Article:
For years Brian De Palma has carried around the moniker of being a Hitchcock imitator, and it is perhaps Dressed To Kill more than any of his other movies that’s the cause of that. While it is its own beast, it’s hard to escape the fact that the movie borrows liberally from Hitchcock, particularly Vertigo and Psycho – from killing off the main character partway through to a fascination with sex and perversion.
However it’s slightly like Hitchcock on acid, as it’s far more overblown than the master, which has led to accusations of sexism and transphobia. Various people have tried to explain away these claims over the years, but it does sometimes seem like Dressed To Kill is punishing its characters for not conforming to sex and gender norms.
The early parts of the film follows sexually frustrated housewife Kate (Angie Dickinson), who’s stuck in a dull relationship and escapes by fantasising about more exciting sexual adventures. After a trip to an art gallery, she ends up acting on those desires with a man in the back of a cab.
Not long afterwards she is brutally attacked and murdered in an elevator. The only witness, Liz (Nancy Allen), ends up as the prime suspect and the police don’t seem that interested in the fact that the real killer may want to get her out of the way. She ends up teaming with Kate’s son (Keith Gordon) to find out what’s going on.
It all seems to revolve around a blond woman as well as Kate’s psychiatrist, Doctor Robert Elliott, who appears to know far more about who the killer is than he’s prepared to tell anyone.
Dressed To Kill is certainly an effective thriller with some decent twists and turns, even if it does play out as if the volume on everything has been turned up a little too loud. De Palma certainly learned what made Hitchcock’s movies work (which is better than most people manage when they try to channel the master), even if he does have a slightly sledgehammer to crack a nut approach to it. And while it may have been made at the very beginning of the decade, it is one of the most 1980s looking movies you’re ever likely to see, from the soft focus to porn-ish treatment of the female body.
Even before it was released there was controversy over the film’s perceived sexism. You can see why it was criticised, as it’s definitely a film made from the male perspective. However it’s slightly more complex than some have suggested, as for 1980 the idea of a woman looking for her own sexual satisfaction was very unusual, even if that is incredibly muddied by Kate’s rape fantasy at the beginning of the film and the movie’s indecision over whether Liz’s sexual openness makes her liberated or a slut. As well as the slight feeling these women may be being punished for expressing their sexuality.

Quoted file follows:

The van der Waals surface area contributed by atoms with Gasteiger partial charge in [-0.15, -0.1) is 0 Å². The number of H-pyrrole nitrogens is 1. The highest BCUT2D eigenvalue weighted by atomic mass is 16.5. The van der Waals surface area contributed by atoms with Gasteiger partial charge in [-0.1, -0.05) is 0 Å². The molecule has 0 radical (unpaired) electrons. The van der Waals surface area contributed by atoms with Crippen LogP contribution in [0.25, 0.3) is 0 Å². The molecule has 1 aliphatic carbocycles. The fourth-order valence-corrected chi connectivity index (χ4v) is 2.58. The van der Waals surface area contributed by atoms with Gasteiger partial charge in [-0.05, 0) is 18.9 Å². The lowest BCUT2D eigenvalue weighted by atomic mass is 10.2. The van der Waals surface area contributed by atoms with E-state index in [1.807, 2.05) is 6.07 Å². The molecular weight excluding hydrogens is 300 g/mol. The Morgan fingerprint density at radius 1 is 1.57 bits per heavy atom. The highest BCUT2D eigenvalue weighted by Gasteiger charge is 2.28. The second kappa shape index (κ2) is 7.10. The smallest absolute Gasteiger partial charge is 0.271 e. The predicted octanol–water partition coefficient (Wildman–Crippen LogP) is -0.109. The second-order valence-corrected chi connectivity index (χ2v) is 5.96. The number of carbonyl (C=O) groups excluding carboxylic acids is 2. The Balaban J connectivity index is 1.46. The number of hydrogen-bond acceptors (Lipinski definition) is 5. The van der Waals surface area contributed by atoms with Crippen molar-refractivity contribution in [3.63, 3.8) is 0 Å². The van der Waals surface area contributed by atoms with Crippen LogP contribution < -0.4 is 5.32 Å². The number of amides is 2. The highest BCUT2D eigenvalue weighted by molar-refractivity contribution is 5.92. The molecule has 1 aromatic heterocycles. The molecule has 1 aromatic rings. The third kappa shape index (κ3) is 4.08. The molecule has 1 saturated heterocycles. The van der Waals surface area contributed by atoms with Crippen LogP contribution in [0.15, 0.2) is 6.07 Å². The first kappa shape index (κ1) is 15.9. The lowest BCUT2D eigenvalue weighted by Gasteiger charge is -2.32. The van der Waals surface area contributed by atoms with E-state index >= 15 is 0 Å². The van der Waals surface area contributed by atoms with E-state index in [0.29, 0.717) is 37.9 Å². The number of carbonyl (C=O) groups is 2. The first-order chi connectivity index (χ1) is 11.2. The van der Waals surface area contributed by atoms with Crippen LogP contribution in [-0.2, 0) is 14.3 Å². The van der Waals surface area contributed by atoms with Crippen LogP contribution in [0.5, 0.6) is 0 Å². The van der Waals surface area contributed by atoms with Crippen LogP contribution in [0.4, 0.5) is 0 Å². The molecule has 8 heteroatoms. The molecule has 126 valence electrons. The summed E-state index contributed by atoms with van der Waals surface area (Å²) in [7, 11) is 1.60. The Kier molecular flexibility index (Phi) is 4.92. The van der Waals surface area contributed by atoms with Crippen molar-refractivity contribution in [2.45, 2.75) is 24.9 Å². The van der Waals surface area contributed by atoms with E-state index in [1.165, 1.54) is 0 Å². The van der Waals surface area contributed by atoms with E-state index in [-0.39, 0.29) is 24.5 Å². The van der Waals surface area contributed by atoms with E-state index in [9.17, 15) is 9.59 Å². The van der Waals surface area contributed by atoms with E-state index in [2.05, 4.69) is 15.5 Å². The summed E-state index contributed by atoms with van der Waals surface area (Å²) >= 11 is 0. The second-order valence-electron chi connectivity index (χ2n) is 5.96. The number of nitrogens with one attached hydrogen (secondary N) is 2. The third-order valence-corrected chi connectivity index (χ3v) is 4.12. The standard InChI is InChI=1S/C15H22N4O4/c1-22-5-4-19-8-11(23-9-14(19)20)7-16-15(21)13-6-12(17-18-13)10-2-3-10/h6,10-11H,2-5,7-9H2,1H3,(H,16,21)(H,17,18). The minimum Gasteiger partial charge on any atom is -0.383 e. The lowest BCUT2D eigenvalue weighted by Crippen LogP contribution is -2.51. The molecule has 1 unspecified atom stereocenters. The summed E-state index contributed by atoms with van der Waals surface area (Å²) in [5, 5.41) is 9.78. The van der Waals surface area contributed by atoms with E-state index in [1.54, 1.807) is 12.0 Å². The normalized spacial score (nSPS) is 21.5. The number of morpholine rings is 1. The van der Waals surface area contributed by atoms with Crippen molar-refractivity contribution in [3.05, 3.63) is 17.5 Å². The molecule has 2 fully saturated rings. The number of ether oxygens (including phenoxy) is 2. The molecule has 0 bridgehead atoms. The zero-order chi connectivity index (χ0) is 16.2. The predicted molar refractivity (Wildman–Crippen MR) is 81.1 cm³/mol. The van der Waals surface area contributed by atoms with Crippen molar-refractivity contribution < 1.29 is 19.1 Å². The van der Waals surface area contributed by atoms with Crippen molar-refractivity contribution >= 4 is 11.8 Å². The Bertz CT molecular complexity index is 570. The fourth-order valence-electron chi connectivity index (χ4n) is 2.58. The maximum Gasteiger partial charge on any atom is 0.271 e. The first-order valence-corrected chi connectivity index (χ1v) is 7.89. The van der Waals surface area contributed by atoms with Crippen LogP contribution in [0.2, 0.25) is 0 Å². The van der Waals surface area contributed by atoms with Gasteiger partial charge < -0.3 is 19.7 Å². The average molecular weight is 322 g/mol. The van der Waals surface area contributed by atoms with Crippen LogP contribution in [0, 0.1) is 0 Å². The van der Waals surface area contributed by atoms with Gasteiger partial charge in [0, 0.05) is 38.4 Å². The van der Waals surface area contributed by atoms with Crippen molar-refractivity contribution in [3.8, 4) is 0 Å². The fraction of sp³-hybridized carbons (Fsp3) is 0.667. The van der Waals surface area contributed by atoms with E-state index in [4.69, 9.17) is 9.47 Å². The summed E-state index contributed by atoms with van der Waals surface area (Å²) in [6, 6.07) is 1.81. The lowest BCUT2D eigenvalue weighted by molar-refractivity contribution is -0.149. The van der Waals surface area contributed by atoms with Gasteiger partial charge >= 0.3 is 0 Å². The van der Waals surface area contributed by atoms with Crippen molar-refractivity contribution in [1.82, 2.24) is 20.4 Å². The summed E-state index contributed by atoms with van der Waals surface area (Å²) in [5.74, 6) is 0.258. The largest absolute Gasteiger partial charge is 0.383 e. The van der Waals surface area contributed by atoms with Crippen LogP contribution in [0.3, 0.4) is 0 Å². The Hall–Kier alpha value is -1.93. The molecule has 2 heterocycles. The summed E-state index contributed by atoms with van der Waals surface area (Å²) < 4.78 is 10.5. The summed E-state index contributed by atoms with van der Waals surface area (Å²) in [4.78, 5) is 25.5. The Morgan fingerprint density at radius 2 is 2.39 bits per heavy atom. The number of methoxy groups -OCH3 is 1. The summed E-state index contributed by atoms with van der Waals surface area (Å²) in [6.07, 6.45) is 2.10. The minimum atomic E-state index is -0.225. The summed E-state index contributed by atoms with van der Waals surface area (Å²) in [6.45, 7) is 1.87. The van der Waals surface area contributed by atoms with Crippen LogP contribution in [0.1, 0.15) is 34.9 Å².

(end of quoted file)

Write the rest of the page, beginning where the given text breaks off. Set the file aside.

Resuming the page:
POTENTIAL SPOILERS: Even more problematic – although less commented on in 1980 – is its treatment of transsexuals, who it tends to view as strange, potentially homicidal weirdoes. While the argument has been made it’s just talking about a single transsexual character who’s potentially murderous and was made that way by society, the film does seem to suggest that it’s so mentally freakish to feel you’re in the wrong body that who knows what other dangerous sicknesses might be hiding inside a person like that? It deals with the whole thing rather bluntly and with little insight, rather like Silence Of The Lambs’ Buffalo Bill. END OF SPOILERS
If you’re willing to overlook that, it is an effective film and it looks surprisingly good on this new Blu-ray, with a clean, crisp transfer that’s surprisingly sharp in HD. Likewise the audio is very good, which is great news for a movie that has a fairly complex use of sound.
On the special features front there’s a decent selection of featurettes, most from a few years ago, about the making of the movie. It gives an interesting retrospective look at the film, even it is does give rather short shrift to the accusations of sexism and pretty much overlooks the potential transphobia.
Overall Verdict: Over 30 years on, Dressed To Kill is still a surprisingly effective thriller, partly because its Hitchcock’s homage works even if it is rather overblown. It’s just a shame that its excessive, unsubtle nature gives it a sexist, transphobic edge.
Reviewer: Tim Isaac